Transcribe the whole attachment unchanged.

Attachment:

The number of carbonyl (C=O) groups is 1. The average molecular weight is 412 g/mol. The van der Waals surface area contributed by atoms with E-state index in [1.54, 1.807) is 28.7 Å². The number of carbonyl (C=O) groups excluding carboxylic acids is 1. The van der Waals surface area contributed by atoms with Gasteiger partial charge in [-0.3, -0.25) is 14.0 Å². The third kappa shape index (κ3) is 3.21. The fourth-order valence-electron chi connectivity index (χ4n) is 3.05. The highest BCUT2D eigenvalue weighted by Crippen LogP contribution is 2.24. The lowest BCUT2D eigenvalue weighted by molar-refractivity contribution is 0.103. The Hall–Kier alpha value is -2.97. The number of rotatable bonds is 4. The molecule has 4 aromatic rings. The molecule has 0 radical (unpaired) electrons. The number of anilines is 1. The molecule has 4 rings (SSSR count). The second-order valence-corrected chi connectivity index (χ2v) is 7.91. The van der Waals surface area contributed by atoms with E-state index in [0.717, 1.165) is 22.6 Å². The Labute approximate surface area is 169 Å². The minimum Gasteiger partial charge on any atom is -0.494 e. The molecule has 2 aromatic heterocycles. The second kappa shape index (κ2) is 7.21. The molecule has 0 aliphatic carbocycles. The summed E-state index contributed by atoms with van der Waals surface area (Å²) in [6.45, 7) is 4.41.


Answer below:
The number of carbonyl (C=O) groups is 1. The average molecular weight is 412 g/mol. The van der Waals surface area contributed by atoms with E-state index in [1.54, 1.807) is 28.7 Å². The number of carbonyl (C=O) groups excluding carboxylic acids is 1. The van der Waals surface area contributed by atoms with Gasteiger partial charge in [-0.3, -0.25) is 14.0 Å². The third kappa shape index (κ3) is 3.21. The fourth-order valence-electron chi connectivity index (χ4n) is 3.05. The highest BCUT2D eigenvalue weighted by Crippen LogP contribution is 2.24. The lowest BCUT2D eigenvalue weighted by molar-refractivity contribution is 0.103. The Hall–Kier alpha value is -2.97. The number of rotatable bonds is 4. The molecule has 4 aromatic rings. The molecule has 0 radical (unpaired) electrons. The number of anilines is 1. The molecule has 4 rings (SSSR count). The second-order valence-corrected chi connectivity index (χ2v) is 7.91. The van der Waals surface area contributed by atoms with E-state index in [0.717, 1.165) is 22.6 Å². The Labute approximate surface area is 169 Å². The minimum Gasteiger partial charge on any atom is -0.494 e. The molecule has 2 aromatic heterocycles. The second kappa shape index (κ2) is 7.21. The molecule has 0 aliphatic carbocycles. The summed E-state index contributed by atoms with van der Waals surface area (Å²) in [6.45, 7) is 4.41.